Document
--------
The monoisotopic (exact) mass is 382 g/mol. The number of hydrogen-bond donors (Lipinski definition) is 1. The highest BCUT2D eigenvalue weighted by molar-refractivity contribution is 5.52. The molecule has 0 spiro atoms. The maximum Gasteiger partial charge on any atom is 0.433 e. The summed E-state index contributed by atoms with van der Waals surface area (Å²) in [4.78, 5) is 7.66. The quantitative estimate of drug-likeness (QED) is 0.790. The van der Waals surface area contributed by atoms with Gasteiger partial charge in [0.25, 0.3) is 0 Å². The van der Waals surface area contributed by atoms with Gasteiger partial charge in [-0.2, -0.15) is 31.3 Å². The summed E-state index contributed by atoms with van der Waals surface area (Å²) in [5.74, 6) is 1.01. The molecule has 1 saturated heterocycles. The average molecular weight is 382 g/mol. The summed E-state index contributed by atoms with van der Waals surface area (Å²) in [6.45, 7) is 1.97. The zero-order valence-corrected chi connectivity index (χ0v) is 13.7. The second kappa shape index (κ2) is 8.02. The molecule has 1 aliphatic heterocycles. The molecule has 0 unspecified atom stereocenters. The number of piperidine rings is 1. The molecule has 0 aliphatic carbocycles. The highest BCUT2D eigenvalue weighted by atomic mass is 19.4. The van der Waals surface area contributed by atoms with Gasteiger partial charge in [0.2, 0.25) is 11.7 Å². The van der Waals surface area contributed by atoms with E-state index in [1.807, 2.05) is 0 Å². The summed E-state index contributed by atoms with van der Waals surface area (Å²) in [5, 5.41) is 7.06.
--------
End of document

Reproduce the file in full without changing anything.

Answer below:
The monoisotopic (exact) mass is 382 g/mol. The number of hydrogen-bond donors (Lipinski definition) is 1. The highest BCUT2D eigenvalue weighted by molar-refractivity contribution is 5.52. The molecule has 0 spiro atoms. The maximum Gasteiger partial charge on any atom is 0.433 e. The summed E-state index contributed by atoms with van der Waals surface area (Å²) in [4.78, 5) is 7.66. The quantitative estimate of drug-likeness (QED) is 0.790. The van der Waals surface area contributed by atoms with Gasteiger partial charge in [0.25, 0.3) is 0 Å². The van der Waals surface area contributed by atoms with Gasteiger partial charge in [-0.2, -0.15) is 31.3 Å². The summed E-state index contributed by atoms with van der Waals surface area (Å²) in [5.74, 6) is 1.01. The molecule has 1 saturated heterocycles. The average molecular weight is 382 g/mol. The summed E-state index contributed by atoms with van der Waals surface area (Å²) in [6.45, 7) is 1.97. The zero-order valence-corrected chi connectivity index (χ0v) is 13.7. The second kappa shape index (κ2) is 8.02. The molecule has 1 aliphatic heterocycles. The molecule has 0 unspecified atom stereocenters. The number of piperidine rings is 1. The molecule has 0 aliphatic carbocycles. The highest BCUT2D eigenvalue weighted by atomic mass is 19.4. The van der Waals surface area contributed by atoms with Gasteiger partial charge in [0.2, 0.25) is 11.7 Å². The van der Waals surface area contributed by atoms with E-state index in [1.807, 2.05) is 0 Å². The summed E-state index contributed by atoms with van der Waals surface area (Å²) in [5, 5.41) is 7.06.